Engineering students recently came together to present solutions to real-world challenges.
More than 400 engineering and computing students, consisting of 94 teams and seven different majors, participated in this year's Senior Design Showcase on Dec. 4. The students presented their senior projects to professors, recruiters, peers and the community.
The bi-annual event, hosted by the College of Engineering & Computing (CEC), was held on Pathable, a virtual event platform, and ran for approximately six hours. The projects covered a variety of areas, including biomedical engineering, mechanical engineering, construction management, civil and environmental engineering, computer science, electrical and computer engineering, and the Internet of Things.
FIU News spoke to three student teams to learn more about their projects.
Spinal Cord Infrared Miniaturized Motor – Biomedical Engineering
According to the National Spinal Cord Injury Statistical Center, there are approximately 17,000 new spinal cord injury cases per year in the United States. Spinal cord injury results in loss of control, movement or sensation.
When a spinal cord injury occurs, it is crucial to capture and measure oxygen levels. The brain sends signals to the spinal cord, but when the spinal cord is damaged, signals sent from the brain can no longer pass the damaged area. This means the brain can no longer control the muscles a person normally uses for breathing.
As their senior design project, a biomedical engineering team designed a novel miniaturized Near-Infrared Spectroscopy (NIRS) brain-imaging system to monitor and assess oxygen levels in real-time.
“By catching the oxygen level concentration of a patient as soon as possible, it can help them from suffering permanent damage and prevent them from getting worse,” said Sade Edwards, a student on the team. “Many current measures don’t provide results in real-time.”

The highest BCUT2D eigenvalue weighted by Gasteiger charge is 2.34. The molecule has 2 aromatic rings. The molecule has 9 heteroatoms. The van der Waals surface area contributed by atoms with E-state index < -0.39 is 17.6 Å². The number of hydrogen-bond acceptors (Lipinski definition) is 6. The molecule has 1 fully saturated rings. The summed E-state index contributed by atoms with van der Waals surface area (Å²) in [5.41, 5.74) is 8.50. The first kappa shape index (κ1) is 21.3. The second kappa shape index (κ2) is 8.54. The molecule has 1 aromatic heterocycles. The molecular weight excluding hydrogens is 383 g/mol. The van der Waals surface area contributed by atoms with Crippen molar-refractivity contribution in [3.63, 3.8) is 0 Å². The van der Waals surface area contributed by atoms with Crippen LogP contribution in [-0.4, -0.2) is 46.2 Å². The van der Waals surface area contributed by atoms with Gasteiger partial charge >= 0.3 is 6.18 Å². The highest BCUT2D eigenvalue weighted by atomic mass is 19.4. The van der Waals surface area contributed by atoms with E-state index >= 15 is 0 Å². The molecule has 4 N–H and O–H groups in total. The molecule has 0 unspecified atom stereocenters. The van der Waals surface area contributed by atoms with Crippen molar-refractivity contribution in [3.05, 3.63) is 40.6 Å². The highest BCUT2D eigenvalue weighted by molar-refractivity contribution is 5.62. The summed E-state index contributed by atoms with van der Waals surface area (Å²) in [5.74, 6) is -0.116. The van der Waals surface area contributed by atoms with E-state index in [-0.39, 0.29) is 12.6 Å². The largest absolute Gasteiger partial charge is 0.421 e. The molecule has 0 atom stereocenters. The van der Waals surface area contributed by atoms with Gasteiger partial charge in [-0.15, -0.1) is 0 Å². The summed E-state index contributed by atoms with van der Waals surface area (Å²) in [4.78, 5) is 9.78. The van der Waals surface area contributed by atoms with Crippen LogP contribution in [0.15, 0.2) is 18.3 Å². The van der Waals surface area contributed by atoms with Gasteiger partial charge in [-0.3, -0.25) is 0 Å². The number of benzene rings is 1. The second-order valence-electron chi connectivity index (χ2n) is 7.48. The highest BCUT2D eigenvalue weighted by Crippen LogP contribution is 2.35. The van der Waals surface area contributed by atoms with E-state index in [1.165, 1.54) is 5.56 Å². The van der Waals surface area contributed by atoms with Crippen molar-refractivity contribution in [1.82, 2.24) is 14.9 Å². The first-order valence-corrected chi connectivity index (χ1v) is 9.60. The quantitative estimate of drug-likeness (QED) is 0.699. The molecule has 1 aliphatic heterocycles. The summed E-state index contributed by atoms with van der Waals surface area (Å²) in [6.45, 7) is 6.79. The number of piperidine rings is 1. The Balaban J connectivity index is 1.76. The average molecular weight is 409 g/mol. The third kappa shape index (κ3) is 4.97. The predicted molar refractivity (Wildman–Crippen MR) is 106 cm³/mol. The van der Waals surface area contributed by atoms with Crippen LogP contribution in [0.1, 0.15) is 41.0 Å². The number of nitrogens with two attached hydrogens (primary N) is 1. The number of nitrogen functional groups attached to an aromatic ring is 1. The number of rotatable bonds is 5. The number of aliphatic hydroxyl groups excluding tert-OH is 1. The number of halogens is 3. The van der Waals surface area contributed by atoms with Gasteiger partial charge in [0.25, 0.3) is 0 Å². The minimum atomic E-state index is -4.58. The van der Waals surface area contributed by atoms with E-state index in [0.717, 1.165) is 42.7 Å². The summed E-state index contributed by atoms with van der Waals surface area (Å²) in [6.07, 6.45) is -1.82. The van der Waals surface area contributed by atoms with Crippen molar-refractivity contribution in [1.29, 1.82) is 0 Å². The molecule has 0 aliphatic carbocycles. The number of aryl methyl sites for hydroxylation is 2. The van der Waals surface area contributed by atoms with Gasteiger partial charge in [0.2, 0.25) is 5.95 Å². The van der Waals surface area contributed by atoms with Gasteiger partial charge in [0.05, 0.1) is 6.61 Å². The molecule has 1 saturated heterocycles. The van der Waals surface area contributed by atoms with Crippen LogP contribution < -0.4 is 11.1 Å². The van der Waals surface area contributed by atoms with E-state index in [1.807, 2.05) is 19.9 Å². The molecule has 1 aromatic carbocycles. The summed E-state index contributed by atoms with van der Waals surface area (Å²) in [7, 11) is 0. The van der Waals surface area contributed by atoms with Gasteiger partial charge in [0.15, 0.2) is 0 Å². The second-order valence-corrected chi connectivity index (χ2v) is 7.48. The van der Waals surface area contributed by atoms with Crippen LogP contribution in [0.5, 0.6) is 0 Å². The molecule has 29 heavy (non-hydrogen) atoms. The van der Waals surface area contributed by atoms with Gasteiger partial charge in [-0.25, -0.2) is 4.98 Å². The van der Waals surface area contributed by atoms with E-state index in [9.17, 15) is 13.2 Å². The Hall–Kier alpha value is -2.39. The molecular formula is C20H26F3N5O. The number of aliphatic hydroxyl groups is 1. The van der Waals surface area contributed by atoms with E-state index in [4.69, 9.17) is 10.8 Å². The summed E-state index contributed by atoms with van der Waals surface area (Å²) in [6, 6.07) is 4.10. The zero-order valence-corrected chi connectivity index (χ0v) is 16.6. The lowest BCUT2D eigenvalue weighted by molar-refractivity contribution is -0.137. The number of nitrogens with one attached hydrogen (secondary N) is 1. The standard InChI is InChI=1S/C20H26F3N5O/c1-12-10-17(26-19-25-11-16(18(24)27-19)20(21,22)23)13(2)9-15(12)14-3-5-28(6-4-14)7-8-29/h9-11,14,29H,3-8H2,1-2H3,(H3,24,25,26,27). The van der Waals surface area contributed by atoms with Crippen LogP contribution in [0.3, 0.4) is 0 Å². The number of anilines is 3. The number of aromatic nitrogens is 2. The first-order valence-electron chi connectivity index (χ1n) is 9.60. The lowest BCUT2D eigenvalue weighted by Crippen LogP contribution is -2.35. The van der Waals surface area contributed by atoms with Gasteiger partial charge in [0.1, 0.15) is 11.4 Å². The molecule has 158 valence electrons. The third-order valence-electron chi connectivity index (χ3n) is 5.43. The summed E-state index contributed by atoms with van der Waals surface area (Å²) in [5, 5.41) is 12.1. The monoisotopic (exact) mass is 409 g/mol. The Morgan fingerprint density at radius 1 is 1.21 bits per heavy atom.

The team was sponsored by Jabil Inc., an American manufacturing services company.
“We were fortunate to have someone from Jabil be our industry mentor and provide us with feedback to make our system better and better,” said Reyly Bonilla, the team’s leader. “As for the online environment, we liked how it was divided into different time slots and people had the opportunity to learn about our project at their own pace.”
JAM: Just Another Measure, a Firefighting Robot – Mechanical Engineering
In 2019, news broke out of Australian wildfires burning approximately 46,000 acres of land and killing hundreds of people.
In hopes to help people who get trapped in their homes because of fires, mechanical engineering students Jordan Goodell, Alex Suarez and Maria Karla Sotolongo decided to create a firefighting robot as their senior design project.
Similar to smart, autonomous vacuums that move on their own, JAM is placed in a room and once it identifies a fire using its scanning sensors, it directs the nozzle toward the epicenter of the fire and begins extinguishing the fire.
Sotolongo loved presenting in the online environment. “My parents were there, watching the whole time,” she said. “It gave me a sense of confidence knowing my parents were watching the result of what my team and I had worked on for a whole year.”
Parkview Housing Construction Plan – Construction Management
All senior design construction management teams were tasked with developing a construction management plan for FIU’s Parkview Hall, ensuring timeliness, safety and remaining under budget.
The first part of the project was to identify a company name. After researching what it takes to set up a company, construction management students Adriana Aponte, Matthew Darder and Fernando Galue named their company ADG Construction.
“I appreciated this project because it exemplifies the real world. A client will inform construction companies they want to work on a project and different companies bid on that same project,” said Aponte.
The team’s proposal consisted of a presentation showcasing previous construction projects and outlining the company’s organization, project schedule, financial details, milestones and quality control processes.
The team also found the online format of the course efficient.
“I’m a returning student, with 16 years of experience in the field and a family to raise,” Aponte said. “Being virtual was great for me. It helped me save time by not having to commute to campus.”